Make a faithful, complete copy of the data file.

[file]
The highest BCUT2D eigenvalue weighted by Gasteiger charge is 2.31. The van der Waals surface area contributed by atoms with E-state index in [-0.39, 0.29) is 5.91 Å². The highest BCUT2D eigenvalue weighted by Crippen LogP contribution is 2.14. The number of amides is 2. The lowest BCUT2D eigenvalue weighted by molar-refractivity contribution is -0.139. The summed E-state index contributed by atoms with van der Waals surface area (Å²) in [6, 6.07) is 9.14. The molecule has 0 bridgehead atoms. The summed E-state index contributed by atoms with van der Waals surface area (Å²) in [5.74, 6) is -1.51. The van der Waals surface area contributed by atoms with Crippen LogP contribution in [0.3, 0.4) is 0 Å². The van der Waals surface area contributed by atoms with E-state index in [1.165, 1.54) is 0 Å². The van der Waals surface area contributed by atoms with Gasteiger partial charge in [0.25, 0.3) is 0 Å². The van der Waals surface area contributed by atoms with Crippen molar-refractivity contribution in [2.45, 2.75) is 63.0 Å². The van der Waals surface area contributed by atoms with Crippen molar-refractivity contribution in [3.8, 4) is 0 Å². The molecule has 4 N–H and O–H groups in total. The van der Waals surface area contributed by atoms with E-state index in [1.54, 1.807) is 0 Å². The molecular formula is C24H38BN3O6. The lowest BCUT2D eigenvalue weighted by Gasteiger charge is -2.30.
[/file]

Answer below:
The highest BCUT2D eigenvalue weighted by Gasteiger charge is 2.31. The van der Waals surface area contributed by atoms with E-state index in [-0.39, 0.29) is 5.91 Å². The highest BCUT2D eigenvalue weighted by Crippen LogP contribution is 2.14. The number of amides is 2. The lowest BCUT2D eigenvalue weighted by molar-refractivity contribution is -0.139. The summed E-state index contributed by atoms with van der Waals surface area (Å²) in [6, 6.07) is 9.14. The molecule has 0 bridgehead atoms. The summed E-state index contributed by atoms with van der Waals surface area (Å²) in [5.74, 6) is -1.51. The van der Waals surface area contributed by atoms with Crippen LogP contribution in [0.3, 0.4) is 0 Å². The van der Waals surface area contributed by atoms with E-state index in [1.165, 1.54) is 0 Å². The van der Waals surface area contributed by atoms with Gasteiger partial charge in [0.25, 0.3) is 0 Å². The van der Waals surface area contributed by atoms with Crippen molar-refractivity contribution in [2.45, 2.75) is 63.0 Å². The van der Waals surface area contributed by atoms with Crippen molar-refractivity contribution in [3.8, 4) is 0 Å². The molecule has 4 N–H and O–H groups in total. The van der Waals surface area contributed by atoms with E-state index in [1.54, 1.807) is 0 Å². The molecular formula is C24H38BN3O6. The lowest BCUT2D eigenvalue weighted by Gasteiger charge is -2.30.